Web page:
Enron barge fraud cost investors $13.7 million
A jury in federal court in Houston that recently convicted five former executives from Enron Corp. and Merrill Lynch & Co. of fraud has determined that an alleged barge scam cost investors $13.7 million.
In 1999, Enron sold Merrill Lynch a $7 million stake in three energy-generating barges moored of the coast of Nigeria. The U.S. Justice Department said the sale was a loan in disguise, because Enron promised to pay Merrill Lynch back. The government also alleged that Enron committed an act of fraud when it listed the loan as a $12 million profit, in order to meet estimates of earnings.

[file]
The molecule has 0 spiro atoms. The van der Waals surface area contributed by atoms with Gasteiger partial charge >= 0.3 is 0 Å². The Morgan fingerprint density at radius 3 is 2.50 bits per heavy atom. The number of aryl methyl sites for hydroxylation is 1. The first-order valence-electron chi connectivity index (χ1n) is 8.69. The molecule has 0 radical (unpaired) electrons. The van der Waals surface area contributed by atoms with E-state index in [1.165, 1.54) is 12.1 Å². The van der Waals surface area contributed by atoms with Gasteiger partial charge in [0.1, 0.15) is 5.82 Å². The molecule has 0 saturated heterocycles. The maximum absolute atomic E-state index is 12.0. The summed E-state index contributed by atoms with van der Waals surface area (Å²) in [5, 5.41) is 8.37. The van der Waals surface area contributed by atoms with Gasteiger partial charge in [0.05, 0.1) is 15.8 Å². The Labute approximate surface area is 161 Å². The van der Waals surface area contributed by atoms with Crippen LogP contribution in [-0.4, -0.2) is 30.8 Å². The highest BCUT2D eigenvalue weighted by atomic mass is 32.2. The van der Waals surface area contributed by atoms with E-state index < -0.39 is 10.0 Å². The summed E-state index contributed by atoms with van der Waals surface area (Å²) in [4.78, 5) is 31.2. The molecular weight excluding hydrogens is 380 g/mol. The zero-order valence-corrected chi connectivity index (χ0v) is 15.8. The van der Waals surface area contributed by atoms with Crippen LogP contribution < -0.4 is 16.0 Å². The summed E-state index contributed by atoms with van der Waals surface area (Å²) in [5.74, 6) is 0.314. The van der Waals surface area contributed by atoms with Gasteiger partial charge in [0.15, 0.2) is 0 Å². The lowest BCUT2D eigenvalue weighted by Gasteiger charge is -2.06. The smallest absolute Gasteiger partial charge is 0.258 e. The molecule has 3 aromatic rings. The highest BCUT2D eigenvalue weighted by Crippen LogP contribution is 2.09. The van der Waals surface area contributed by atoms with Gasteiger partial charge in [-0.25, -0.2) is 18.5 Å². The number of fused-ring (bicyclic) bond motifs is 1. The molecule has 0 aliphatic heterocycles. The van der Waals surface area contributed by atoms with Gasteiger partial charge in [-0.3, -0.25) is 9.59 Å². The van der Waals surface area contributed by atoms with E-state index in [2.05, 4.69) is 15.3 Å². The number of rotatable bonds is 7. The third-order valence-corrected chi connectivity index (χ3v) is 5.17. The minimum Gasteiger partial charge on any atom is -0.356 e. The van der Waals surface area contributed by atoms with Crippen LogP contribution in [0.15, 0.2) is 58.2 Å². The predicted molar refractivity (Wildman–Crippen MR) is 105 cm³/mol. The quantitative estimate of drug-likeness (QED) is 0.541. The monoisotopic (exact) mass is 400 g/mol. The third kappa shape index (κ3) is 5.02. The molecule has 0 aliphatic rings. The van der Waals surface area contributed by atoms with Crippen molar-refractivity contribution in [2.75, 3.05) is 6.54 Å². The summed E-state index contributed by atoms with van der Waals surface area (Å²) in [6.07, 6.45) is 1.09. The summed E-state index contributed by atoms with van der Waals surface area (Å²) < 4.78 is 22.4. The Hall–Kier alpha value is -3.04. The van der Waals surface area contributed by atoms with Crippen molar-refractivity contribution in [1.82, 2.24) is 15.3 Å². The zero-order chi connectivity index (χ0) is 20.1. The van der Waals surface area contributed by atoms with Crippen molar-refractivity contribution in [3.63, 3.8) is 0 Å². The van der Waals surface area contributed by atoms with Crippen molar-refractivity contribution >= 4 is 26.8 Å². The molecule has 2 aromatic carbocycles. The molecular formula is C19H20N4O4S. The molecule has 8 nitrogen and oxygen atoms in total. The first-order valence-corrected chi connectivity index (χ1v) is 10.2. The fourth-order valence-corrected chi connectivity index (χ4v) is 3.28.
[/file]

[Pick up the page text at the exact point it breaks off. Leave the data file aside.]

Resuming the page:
The jury convicted the following executives on one count of conspiracy and two counts of wire fraud: Daniel H. Bayly, 57, former Merrill Lynch investment banking chief; James A. Brown, 52, former chief of Merrill Lynch’ s strategic financial group; Robert S. Furst, 43, a former Merrill Lynch managing director; William R. Fuhs, 36, a former Merrill Lynch vice president; and Daniel O. Boyle, 48, formerly an finance executive with Enron.
The jury also convicted Brown on two counts of making false statements and Boyle on one court of making a false statement. A sixth defendant, Sheila K. Kahanek, a former Enron accountant, was acquitted.
The ruling of fraud in the alleged barge scam can be used by U.S. District Judge Ewing Werlein in determining prison terms for the defendants, who are to be sentenced next March according to the present court schedule.